Everyone likes a happy ending
Sydney, New South Wales
"The England cricket team cordially requests your presence at a special party, to be held at the Sydney Cricket Ground on 7 January 2011, in honour of their demolition of the once-great Australian cricket team. Drinks will be served, plenty of them. Dress code: beaming smiles."
Let the old doubts go. Worry no more. At some point on Friday, England will beat Australia by an innings for the third time in four Tests to win the Ashes in utterly dominant fashion. It might well get a little noisy.
It's easy to take moments like this for granted. So many records have been set it's hard to take them all in. Curmudgeons might tell you it's only happening because Australia are so poor; after the thrashings in Adelaide and Melbourne, you might even be feeling a touch blasé.
Don't. These are special times for all England cricket fans. They should be savoured and celebrated, the carping and caveats left for darker days.
Scores are being made that were thought impossible. Wickets are being taken at a pace that shouldn't make logical sense. Scenes are unfolding that those of us lucky enough to witness are likely to be gushing about for years.
Four years ago at this ground, on the same day in the same month, England were being bowled out for 147 to seal an Ashes capitulation that could not have been more brutal or absolute. They were a shambles, a rudderless ship broken on the rocks and pulled apart by gleeful wreckers.
Not this time. As the shadows from the old green-roofed Members' Pavilion stretched across the outfield on Wednesday evening, Australia were reduced to 213-7, still 151 runs adrift of England's mammoth 644, their best players slumped in the home dressing-room and the entire ground awash with the celebratory songs of the travelling hordes.
England are just three wickets away from a crushing Ashes victory over Australia. Photo: Reuters
If that image doesn't do it for you, let's sample some of the stats. England's total was the highest they have ever made in Australia, bigger than the 636 compiled in the timeless Test here 82 years ago.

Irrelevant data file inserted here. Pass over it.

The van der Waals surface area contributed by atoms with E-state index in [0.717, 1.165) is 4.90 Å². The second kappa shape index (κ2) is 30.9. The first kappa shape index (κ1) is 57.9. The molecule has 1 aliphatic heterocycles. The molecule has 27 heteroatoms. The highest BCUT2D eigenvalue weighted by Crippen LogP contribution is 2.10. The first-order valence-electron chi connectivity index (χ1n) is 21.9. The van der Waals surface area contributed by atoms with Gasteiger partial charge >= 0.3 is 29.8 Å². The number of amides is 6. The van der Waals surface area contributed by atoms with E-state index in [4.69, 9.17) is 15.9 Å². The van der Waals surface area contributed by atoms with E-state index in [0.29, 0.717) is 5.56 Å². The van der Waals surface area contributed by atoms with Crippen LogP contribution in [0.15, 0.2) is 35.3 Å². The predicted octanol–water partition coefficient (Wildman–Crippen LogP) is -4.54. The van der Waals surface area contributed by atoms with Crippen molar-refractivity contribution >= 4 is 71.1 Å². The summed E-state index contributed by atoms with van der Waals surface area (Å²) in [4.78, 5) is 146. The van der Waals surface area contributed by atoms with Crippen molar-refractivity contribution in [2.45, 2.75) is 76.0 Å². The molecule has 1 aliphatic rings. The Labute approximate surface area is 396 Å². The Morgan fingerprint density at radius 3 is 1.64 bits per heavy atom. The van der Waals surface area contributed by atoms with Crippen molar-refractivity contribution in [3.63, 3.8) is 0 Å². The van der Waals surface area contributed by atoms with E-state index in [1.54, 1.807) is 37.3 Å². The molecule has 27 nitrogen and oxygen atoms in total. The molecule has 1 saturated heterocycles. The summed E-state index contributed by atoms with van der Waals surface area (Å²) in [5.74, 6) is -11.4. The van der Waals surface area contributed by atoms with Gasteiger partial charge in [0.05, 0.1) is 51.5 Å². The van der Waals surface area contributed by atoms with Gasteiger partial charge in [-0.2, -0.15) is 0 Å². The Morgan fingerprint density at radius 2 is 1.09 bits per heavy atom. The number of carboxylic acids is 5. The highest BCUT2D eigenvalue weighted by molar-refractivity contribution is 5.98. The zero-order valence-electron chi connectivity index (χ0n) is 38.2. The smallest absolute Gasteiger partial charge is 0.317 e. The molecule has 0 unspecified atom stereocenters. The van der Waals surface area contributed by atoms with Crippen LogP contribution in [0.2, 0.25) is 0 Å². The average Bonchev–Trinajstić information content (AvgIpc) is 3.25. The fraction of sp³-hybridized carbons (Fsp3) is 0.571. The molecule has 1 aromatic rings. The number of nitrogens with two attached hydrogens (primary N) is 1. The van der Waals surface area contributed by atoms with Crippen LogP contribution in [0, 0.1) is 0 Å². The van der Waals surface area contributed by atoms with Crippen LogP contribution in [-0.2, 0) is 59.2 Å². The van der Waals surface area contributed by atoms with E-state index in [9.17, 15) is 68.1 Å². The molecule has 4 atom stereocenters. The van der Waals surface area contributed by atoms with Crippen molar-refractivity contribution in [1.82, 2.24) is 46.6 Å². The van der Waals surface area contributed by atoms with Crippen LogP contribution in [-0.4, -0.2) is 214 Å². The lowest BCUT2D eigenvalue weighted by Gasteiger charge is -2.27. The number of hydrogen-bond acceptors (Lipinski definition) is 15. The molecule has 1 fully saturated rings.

Their last five wickets alone put on 418, a new English record; it was the first time in Test history that the sixth, seventh and eighth-wicket partnerships have all produced 100 runs.
The tourists have now scored nine centuries in the series, more than they've ever achieved before in the Ashes, become only the third team in history to total more than 500 four times in a Test series and had Australia toiling in the field for more than 800 overs.
England's batsmen have made so much hay they could feed the field of the Grand National.
On Thursday it was Matt Prior's turn to harvest the runs, but Tim Bresnan and Graeme Swann reaped full benefit too. The England supporters here in their thousands thought that was fun, but that was before Australia started batting.
The pitch is flat. You don't total 644 if it's a spitting turner. For Australia to then lose seven wickets for 171 said everything about the gulf in class and confidence between these two sides.
Having found it almost impossible to get an England wicket, Australia found new and remarkable ways to give theirs away.
Shane Watson has never been the most reliable between the wickets. His calling had already contributed to the run-outs of Simon Katich in the first over at Adelaide and Phillip Hughes in Melbourne, but those were by mere feet. This was the entire length of the pitch.
The expression on Watson's face summed up Australia's series: disbelief, pain, embarrassment. A few hours later, Mitchell Johnson was making the same slow journey from wicket to pavilion, gone for a golden duck in such ignominious circumstances that it felt rude to watch.